• Actively encourage the visitors to connect to WiFi to see “walled garden” video content;
  • Use a splash page sign-in to collect demographic details about the audience.
Colour poster of dark alleyway
Figure 9: our first test event, Storylines, took place on September 10, 2017.

The canyon-like environment formed by buildings and cliffs around the alleyway meant that the WiFi signal matched the event space very well, reducing the chance of counting people who were not members of the audience, something that would be hard to avoid in a more open landscape. Ian found that the WiFi signal reached Brassey Steps, a historic pedestrian cut-through to the north, and to the town library to the south. The short time taken to walk this distance meant few passers-by were wrongly counted as visitors, though we were able track and trace how many people actually did call in, versus passersby.

Footfall graphs and sign up page

Smartphones with WiFi are now so common that they can be used to study footfall and audience. Thanks to a mechanism called “probe requests,” Technologybox can identify the presence of WiFi devices that are switched on regardless of whether they are used to connect to a network. Obviously there are extremely important privacy and ethical issues to this which are being stepped through stage-by-stage. Working with the Audience Agency, we created a splash page to capture demographic information in a micro questionnaire.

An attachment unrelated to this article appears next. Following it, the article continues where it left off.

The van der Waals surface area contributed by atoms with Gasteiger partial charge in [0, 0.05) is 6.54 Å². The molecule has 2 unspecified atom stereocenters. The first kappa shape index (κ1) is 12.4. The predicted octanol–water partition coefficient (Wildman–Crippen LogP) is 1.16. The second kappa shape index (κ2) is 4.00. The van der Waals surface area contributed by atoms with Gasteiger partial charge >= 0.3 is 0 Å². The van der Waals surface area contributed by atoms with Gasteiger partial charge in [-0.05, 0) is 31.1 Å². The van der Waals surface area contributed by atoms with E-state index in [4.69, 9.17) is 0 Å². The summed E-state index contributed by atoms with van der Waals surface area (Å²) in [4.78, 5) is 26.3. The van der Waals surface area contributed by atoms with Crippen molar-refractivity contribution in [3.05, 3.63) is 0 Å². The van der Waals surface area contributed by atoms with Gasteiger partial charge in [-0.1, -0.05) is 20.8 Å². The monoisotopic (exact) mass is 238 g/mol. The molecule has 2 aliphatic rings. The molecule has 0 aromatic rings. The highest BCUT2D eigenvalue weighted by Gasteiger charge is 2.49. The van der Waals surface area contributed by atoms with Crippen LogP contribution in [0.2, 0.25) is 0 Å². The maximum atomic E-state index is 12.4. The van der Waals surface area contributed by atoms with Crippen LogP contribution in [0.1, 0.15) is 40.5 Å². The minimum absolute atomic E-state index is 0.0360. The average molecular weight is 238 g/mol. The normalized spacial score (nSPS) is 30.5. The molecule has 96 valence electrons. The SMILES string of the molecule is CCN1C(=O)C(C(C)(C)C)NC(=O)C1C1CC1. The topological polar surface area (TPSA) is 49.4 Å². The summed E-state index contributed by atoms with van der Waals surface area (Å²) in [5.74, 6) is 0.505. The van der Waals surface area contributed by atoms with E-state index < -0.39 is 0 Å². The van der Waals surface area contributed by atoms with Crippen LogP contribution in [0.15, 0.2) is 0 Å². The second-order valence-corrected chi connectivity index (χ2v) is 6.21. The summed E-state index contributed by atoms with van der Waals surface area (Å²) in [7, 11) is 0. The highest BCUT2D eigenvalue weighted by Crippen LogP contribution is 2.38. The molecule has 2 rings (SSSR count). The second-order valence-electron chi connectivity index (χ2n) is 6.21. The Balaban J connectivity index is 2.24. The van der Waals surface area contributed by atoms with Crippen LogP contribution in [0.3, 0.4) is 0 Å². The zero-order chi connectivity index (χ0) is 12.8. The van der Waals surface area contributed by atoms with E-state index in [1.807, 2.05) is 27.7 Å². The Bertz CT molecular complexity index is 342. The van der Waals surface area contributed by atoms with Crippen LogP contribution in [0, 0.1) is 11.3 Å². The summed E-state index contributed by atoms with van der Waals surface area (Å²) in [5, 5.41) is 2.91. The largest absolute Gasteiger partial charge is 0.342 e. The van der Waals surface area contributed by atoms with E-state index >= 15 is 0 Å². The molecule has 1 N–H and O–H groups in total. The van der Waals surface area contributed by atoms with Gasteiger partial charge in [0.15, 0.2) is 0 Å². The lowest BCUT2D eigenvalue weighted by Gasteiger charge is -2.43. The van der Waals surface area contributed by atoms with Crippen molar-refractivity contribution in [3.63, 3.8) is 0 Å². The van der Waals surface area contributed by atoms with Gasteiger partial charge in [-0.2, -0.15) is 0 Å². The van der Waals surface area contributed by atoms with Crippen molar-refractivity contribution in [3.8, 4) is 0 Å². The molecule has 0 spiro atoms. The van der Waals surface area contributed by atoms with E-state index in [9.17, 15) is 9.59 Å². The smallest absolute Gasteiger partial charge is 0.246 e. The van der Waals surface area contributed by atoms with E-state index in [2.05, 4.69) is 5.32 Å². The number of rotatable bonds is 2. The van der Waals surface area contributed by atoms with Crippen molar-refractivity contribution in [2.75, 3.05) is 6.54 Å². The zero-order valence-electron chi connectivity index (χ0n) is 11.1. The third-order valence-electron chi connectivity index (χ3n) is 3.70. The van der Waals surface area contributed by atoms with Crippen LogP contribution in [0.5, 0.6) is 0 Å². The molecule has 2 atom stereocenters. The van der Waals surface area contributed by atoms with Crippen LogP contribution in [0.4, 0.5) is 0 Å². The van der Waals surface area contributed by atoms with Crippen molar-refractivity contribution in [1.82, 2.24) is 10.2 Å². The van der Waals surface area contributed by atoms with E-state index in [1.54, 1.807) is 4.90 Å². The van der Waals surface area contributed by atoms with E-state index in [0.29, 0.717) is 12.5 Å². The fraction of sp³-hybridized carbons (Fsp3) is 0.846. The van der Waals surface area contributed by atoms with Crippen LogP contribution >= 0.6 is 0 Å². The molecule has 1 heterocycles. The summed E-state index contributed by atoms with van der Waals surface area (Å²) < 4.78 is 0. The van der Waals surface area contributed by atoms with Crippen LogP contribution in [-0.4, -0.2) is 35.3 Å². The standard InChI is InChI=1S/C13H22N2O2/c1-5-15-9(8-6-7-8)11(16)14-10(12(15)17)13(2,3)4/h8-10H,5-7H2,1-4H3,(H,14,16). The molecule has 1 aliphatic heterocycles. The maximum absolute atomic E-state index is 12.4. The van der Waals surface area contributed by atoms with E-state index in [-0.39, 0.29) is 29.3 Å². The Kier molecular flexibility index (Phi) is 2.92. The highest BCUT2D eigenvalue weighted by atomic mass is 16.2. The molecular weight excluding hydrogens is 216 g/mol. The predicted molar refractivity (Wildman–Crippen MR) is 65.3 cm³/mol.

On completion, this gave access to very fast (100Mbps) free WiFi for the duration of the visit, allowing visitors to create video and use social media live-streaming on site. On the splash page we asked about age, postal code, and e-mail address. Postal code was partially verified to ensure it matched the UK pattern, and e-mail address was partially verified. We checked to see if it looked like a valid address, but did not use a follow up e-mail to confirm, for resourcing reasons.

a table of numbers, postcodes and redacted information
Figure 10: redacted user data gathered during our first event

We also collected the MAC address of the phone, because this is needed to identify who has or hasn’t completed the splash page. The MAC address uniquely identifies the device, which offers the interesting possibility to track users across multiple venues in future. However, this does also—again— raise privacy concerns, and we need to carefully consider how to ask people if they consent to the data being used in this way. MAC address and identifying data has been removed from the illustration in this paper. (I spotted my own postal code and presence in the list!)

During the September 2017 Storylines event, 24 of 259 visitors were detected by the access point connected to the WiFi network, meaning that they had engaged, however fleetingly, with the broadband. At over 10%, this is higher than we expected. We believe that this is a combination of good communication from event staff who had been briefed to introduce visitors to the connectivity, the walled garden video content, and (very helpfully), there is a poor 4G signal across the locale. Obviously that lack of mobile signal is also an important factor in attracting digital engagement to WiFi community networks like these. There was a 1pm peak to both passers-by and actual visits to the Storylines event space. At 1pm, there were a good percentage of visits of 20 to 60 minutes. The highest numbers of once-only visits took place across the lunch hours.